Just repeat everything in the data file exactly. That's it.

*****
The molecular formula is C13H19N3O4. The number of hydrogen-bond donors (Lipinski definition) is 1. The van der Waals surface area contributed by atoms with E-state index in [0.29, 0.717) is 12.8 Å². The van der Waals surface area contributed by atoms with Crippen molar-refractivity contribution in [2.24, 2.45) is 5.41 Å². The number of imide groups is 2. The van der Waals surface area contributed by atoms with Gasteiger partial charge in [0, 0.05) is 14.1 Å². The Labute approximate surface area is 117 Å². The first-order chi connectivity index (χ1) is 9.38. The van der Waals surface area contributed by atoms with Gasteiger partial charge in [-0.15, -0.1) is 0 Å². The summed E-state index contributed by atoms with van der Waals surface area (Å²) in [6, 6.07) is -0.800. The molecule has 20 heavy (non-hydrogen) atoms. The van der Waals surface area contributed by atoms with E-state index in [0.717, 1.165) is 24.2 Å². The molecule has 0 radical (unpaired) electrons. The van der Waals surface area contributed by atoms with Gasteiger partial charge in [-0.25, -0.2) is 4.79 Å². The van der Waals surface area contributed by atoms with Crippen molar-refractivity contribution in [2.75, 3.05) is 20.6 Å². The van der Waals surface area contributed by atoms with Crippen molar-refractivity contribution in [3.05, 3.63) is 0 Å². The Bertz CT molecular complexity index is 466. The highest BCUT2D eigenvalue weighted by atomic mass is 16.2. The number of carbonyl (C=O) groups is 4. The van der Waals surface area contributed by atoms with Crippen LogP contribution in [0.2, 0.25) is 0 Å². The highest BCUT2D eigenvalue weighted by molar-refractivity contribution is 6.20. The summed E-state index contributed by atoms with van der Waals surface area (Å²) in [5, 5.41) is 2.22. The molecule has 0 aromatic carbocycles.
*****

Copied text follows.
The molecular formula is C13H19N3O4. The number of hydrogen-bond donors (Lipinski definition) is 1. The van der Waals surface area contributed by atoms with E-state index in [0.29, 0.717) is 12.8 Å². The van der Waals surface area contributed by atoms with Crippen molar-refractivity contribution in [2.24, 2.45) is 5.41 Å². The number of imide groups is 2. The van der Waals surface area contributed by atoms with Gasteiger partial charge in [0, 0.05) is 14.1 Å². The Labute approximate surface area is 117 Å². The first-order chi connectivity index (χ1) is 9.38. The van der Waals surface area contributed by atoms with Gasteiger partial charge in [-0.15, -0.1) is 0 Å². The summed E-state index contributed by atoms with van der Waals surface area (Å²) in [6, 6.07) is -0.800. The molecule has 20 heavy (non-hydrogen) atoms. The van der Waals surface area contributed by atoms with E-state index in [0.717, 1.165) is 24.2 Å². The molecule has 0 radical (unpaired) electrons. The van der Waals surface area contributed by atoms with Gasteiger partial charge in [-0.25, -0.2) is 4.79 Å². The van der Waals surface area contributed by atoms with Crippen molar-refractivity contribution in [2.75, 3.05) is 20.6 Å². The van der Waals surface area contributed by atoms with Crippen molar-refractivity contribution in [3.05, 3.63) is 0 Å². The Bertz CT molecular complexity index is 466. The highest BCUT2D eigenvalue weighted by atomic mass is 16.2. The number of carbonyl (C=O) groups is 4. The van der Waals surface area contributed by atoms with Crippen LogP contribution in [0.2, 0.25) is 0 Å². The highest BCUT2D eigenvalue weighted by molar-refractivity contribution is 6.20. The summed E-state index contributed by atoms with van der Waals surface area (Å²) in [5, 5.41) is 2.22. The molecule has 0 aromatic carbocycles.